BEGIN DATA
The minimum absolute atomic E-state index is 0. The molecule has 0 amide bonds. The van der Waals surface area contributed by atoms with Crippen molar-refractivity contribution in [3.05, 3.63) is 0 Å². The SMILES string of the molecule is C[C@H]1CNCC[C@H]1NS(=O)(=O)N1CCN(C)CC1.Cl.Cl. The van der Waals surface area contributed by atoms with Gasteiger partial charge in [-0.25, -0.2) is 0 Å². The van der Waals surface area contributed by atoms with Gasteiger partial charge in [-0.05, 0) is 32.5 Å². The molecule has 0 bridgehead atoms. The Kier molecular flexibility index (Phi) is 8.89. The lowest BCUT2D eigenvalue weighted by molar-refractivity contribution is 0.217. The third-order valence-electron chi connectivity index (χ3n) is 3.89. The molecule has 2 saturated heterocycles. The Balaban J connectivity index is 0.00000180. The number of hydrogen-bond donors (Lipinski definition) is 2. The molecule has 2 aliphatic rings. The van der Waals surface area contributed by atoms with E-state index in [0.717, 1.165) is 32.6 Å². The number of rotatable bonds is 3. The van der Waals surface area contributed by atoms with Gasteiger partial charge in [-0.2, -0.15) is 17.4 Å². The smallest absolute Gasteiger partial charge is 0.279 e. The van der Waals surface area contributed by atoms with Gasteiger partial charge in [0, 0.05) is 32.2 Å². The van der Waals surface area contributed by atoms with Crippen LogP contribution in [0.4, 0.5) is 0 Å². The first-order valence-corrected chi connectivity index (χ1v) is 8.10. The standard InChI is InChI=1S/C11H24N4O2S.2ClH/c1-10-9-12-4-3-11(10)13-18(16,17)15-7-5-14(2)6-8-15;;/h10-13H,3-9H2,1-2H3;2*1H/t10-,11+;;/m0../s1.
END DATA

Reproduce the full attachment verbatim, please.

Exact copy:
The minimum absolute atomic E-state index is 0. The molecule has 0 amide bonds. The van der Waals surface area contributed by atoms with Crippen molar-refractivity contribution in [3.05, 3.63) is 0 Å². The SMILES string of the molecule is C[C@H]1CNCC[C@H]1NS(=O)(=O)N1CCN(C)CC1.Cl.Cl. The van der Waals surface area contributed by atoms with Gasteiger partial charge in [-0.25, -0.2) is 0 Å². The van der Waals surface area contributed by atoms with Gasteiger partial charge in [-0.05, 0) is 32.5 Å². The molecule has 0 bridgehead atoms. The Kier molecular flexibility index (Phi) is 8.89. The lowest BCUT2D eigenvalue weighted by molar-refractivity contribution is 0.217. The third-order valence-electron chi connectivity index (χ3n) is 3.89. The molecule has 2 saturated heterocycles. The Balaban J connectivity index is 0.00000180. The number of hydrogen-bond donors (Lipinski definition) is 2. The molecule has 2 aliphatic rings. The van der Waals surface area contributed by atoms with E-state index in [0.717, 1.165) is 32.6 Å². The number of rotatable bonds is 3. The van der Waals surface area contributed by atoms with Gasteiger partial charge in [-0.2, -0.15) is 17.4 Å². The smallest absolute Gasteiger partial charge is 0.279 e. The van der Waals surface area contributed by atoms with Gasteiger partial charge in [0, 0.05) is 32.2 Å². The van der Waals surface area contributed by atoms with Crippen LogP contribution in [0.4, 0.5) is 0 Å². The first-order valence-corrected chi connectivity index (χ1v) is 8.10. The standard InChI is InChI=1S/C11H24N4O2S.2ClH/c1-10-9-12-4-3-11(10)13-18(16,17)15-7-5-14(2)6-8-15;;/h10-13H,3-9H2,1-2H3;2*1H/t10-,11+;;/m0../s1.